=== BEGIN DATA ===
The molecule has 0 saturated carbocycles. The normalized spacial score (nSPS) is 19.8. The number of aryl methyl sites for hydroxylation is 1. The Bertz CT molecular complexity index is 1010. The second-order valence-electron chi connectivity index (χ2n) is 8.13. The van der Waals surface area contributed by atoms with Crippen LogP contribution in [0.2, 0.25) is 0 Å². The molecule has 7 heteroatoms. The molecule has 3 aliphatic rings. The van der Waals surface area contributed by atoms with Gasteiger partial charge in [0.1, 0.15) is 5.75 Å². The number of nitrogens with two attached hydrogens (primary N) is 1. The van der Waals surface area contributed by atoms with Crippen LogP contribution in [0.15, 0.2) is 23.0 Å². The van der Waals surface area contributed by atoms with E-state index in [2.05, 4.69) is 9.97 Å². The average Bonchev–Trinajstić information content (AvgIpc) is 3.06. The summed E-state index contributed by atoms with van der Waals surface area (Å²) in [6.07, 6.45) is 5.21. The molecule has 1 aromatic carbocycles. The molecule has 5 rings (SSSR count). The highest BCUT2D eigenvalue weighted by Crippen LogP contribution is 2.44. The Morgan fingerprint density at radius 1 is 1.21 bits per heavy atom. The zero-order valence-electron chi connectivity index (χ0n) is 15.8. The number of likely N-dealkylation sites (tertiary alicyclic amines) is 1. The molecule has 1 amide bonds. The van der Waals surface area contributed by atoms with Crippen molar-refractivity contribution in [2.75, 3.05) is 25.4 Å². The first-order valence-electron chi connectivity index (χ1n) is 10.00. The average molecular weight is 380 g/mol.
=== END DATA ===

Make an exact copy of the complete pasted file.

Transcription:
The molecule has 0 saturated carbocycles. The normalized spacial score (nSPS) is 19.8. The number of aryl methyl sites for hydroxylation is 1. The Bertz CT molecular complexity index is 1010. The second-order valence-electron chi connectivity index (χ2n) is 8.13. The van der Waals surface area contributed by atoms with Crippen LogP contribution in [0.2, 0.25) is 0 Å². The molecule has 7 heteroatoms. The molecule has 3 aliphatic rings. The van der Waals surface area contributed by atoms with Gasteiger partial charge in [0.1, 0.15) is 5.75 Å². The number of nitrogens with two attached hydrogens (primary N) is 1. The van der Waals surface area contributed by atoms with Crippen LogP contribution in [0.15, 0.2) is 23.0 Å². The van der Waals surface area contributed by atoms with E-state index in [2.05, 4.69) is 9.97 Å². The average Bonchev–Trinajstić information content (AvgIpc) is 3.06. The summed E-state index contributed by atoms with van der Waals surface area (Å²) in [6.07, 6.45) is 5.21. The molecule has 1 aromatic carbocycles. The molecule has 5 rings (SSSR count). The highest BCUT2D eigenvalue weighted by Crippen LogP contribution is 2.44. The Morgan fingerprint density at radius 1 is 1.21 bits per heavy atom. The zero-order valence-electron chi connectivity index (χ0n) is 15.8. The number of likely N-dealkylation sites (tertiary alicyclic amines) is 1. The molecule has 1 amide bonds. The van der Waals surface area contributed by atoms with Crippen molar-refractivity contribution in [2.75, 3.05) is 25.4 Å². The first-order valence-electron chi connectivity index (χ1n) is 10.00. The average molecular weight is 380 g/mol.